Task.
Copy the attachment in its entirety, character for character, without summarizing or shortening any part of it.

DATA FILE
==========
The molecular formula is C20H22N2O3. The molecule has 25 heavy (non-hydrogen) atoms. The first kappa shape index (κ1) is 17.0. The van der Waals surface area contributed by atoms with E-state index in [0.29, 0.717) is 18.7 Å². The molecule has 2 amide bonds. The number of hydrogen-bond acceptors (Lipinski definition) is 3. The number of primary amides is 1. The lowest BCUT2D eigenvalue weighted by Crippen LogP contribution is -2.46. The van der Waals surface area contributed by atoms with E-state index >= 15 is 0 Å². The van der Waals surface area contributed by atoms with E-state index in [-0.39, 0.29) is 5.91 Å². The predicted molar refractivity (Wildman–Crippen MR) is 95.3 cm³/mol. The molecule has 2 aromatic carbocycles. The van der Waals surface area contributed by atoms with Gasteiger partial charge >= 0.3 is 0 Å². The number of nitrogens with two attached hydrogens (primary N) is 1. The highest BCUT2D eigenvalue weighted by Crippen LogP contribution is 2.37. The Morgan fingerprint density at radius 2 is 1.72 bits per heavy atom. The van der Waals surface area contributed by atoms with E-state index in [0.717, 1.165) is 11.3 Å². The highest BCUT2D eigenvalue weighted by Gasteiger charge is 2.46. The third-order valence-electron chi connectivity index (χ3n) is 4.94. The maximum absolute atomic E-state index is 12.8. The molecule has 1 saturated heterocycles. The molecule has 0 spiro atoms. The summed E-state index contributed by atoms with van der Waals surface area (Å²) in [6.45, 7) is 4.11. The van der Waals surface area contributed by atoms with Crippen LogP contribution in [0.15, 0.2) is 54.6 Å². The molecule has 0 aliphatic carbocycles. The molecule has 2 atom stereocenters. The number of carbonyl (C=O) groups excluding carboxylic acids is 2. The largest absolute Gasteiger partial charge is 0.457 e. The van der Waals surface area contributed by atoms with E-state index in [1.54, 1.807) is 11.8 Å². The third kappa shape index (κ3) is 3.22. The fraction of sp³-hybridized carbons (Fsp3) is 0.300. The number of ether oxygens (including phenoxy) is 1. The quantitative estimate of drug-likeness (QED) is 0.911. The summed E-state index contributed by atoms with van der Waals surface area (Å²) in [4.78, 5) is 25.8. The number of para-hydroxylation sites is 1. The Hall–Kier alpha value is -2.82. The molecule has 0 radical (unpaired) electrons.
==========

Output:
The molecular formula is C20H22N2O3. The molecule has 25 heavy (non-hydrogen) atoms. The first kappa shape index (κ1) is 17.0. The van der Waals surface area contributed by atoms with E-state index in [0.29, 0.717) is 18.7 Å². The molecule has 2 amide bonds. The number of hydrogen-bond acceptors (Lipinski definition) is 3. The number of primary amides is 1. The lowest BCUT2D eigenvalue weighted by Crippen LogP contribution is -2.46. The van der Waals surface area contributed by atoms with E-state index >= 15 is 0 Å². The van der Waals surface area contributed by atoms with E-state index in [-0.39, 0.29) is 5.91 Å². The predicted molar refractivity (Wildman–Crippen MR) is 95.3 cm³/mol. The molecule has 2 aromatic carbocycles. The van der Waals surface area contributed by atoms with Gasteiger partial charge >= 0.3 is 0 Å². The number of nitrogens with two attached hydrogens (primary N) is 1. The highest BCUT2D eigenvalue weighted by Crippen LogP contribution is 2.37. The Morgan fingerprint density at radius 2 is 1.72 bits per heavy atom. The van der Waals surface area contributed by atoms with E-state index in [0.717, 1.165) is 11.3 Å². The highest BCUT2D eigenvalue weighted by Gasteiger charge is 2.46. The third-order valence-electron chi connectivity index (χ3n) is 4.94. The maximum absolute atomic E-state index is 12.8. The molecule has 1 saturated heterocycles. The molecule has 0 spiro atoms. The summed E-state index contributed by atoms with van der Waals surface area (Å²) in [6.45, 7) is 4.11. The van der Waals surface area contributed by atoms with Crippen LogP contribution in [0.15, 0.2) is 54.6 Å². The molecule has 0 aliphatic carbocycles. The molecule has 2 atom stereocenters. The number of carbonyl (C=O) groups excluding carboxylic acids is 2. The largest absolute Gasteiger partial charge is 0.457 e. The van der Waals surface area contributed by atoms with E-state index in [1.54, 1.807) is 11.8 Å². The third kappa shape index (κ3) is 3.22. The fraction of sp³-hybridized carbons (Fsp3) is 0.300. The number of ether oxygens (including phenoxy) is 1. The quantitative estimate of drug-likeness (QED) is 0.911. The summed E-state index contributed by atoms with van der Waals surface area (Å²) in [4.78, 5) is 25.8. The number of para-hydroxylation sites is 1. The Hall–Kier alpha value is -2.82. The molecule has 0 radical (unpaired) electrons.